Slavery in British North America

African slave labor was vital for the economic life of British North America.  The institution of slavery became more entrenched in colonies that exported labor intensive commodities. African slave populations were highest in the Carolinas where cotton and rice were grown, and in the Chesapeake colonies of Maryland and Virginia where tobacco was grown and exported. The middle colonies of Pennsylvania, New York and New Jersey slaves were primarily used as servants and laborers. New England had the fewest amount of African slaves due to the fact that the area had been settled primarily by Puritans who tended to work the land themselves. This however did not keep Puritans from entering and even dominating the slave trade later.

In British North America there was a complete transition from laborers and indentured servants to full slavery through out the 17th century. Although Virginia settlers enslaved Native Americans in the beginning, they soon gave up the practice because of feared Indian attacks and raids. The switch to an African raced based slavery was a somewhat slow process. There were only 1,600 Africans in North America in 1640, with almost a third of them in Dutch New York. During the next four decades slavery was legalized in each of the colonies, but even before it legally recognized slavery Maryland lawmakers mandated slavery as a life long condition for Africans and their children. Virginia classified slavery as a lifelong, inheritable, and racial status for blacks in 1670.

With the growth and legalization of slavery in all the British colonies, lawmakers turned their attention to the regulation of slaves. Resulting slave codes routinely forbade teaching slaves to read and write, required slaves to carry written passes when off their plantation, outlawed the congregation of blacks outside of church, and other losses of personal rights.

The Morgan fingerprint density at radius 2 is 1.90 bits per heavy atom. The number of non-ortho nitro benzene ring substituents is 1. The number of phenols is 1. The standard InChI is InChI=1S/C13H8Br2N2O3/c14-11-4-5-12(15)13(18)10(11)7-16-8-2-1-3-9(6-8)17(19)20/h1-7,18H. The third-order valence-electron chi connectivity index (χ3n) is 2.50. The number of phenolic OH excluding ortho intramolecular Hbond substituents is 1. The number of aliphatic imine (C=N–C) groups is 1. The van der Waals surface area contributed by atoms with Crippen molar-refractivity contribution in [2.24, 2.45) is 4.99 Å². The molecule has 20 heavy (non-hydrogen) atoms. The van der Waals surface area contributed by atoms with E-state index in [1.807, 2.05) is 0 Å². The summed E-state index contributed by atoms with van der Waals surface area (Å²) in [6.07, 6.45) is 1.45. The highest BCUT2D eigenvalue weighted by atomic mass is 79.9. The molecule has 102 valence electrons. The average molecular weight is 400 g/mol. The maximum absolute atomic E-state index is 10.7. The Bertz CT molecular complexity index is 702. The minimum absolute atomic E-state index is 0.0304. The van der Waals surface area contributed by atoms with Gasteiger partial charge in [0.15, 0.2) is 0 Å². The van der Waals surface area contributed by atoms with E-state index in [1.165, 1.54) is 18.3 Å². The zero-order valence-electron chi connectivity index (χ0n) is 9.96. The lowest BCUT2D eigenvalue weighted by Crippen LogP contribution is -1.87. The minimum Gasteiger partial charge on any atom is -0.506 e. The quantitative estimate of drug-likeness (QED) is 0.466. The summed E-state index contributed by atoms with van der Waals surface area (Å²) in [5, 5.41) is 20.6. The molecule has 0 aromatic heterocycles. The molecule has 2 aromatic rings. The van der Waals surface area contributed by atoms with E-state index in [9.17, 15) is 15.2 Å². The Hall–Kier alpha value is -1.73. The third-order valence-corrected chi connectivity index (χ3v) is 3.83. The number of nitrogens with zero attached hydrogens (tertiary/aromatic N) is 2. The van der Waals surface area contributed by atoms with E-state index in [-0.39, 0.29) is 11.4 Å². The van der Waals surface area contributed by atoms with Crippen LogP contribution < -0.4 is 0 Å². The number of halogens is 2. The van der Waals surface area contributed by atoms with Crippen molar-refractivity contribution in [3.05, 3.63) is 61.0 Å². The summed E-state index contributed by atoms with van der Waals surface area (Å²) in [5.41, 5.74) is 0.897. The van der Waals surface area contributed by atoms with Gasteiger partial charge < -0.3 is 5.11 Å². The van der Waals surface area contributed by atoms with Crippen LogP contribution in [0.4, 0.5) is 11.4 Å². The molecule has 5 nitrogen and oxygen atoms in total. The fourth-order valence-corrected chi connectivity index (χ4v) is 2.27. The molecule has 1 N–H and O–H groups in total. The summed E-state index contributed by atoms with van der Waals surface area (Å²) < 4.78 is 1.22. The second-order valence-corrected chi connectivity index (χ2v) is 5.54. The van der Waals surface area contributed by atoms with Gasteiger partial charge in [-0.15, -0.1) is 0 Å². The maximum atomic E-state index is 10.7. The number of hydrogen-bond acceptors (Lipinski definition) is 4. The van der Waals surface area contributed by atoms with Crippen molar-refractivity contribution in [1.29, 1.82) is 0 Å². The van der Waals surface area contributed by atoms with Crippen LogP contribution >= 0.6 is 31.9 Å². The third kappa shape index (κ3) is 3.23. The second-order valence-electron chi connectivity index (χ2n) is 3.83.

Not all blacks and slaves lived in the South or worked on plantations and farms. Cities and towns on the eastern seaboard contained large African populations as early as the mid 17th century. Philadelphia, originally settled by Quakers had the largest free black population in North America. Black Philadelphians helped found the city's schools, churches, and fraternal organizations. By 1741 slaves made up 20% of the population of New York City and caused a panic that year when officials heard rumors they were going to try and burn down the city. Calling it the Great Negro Plot, city leaders arrested 154 blacks and 24 whites, accusing them of conspiracy.

Other cities were centers of African colonial life as well. In Baltimore skilled and unskilled artisans worked as dockworkers, blacksmiths, and domestics. Richmond, the capitol of Virginia had the largest percentage of black residents of any city in the 18th century.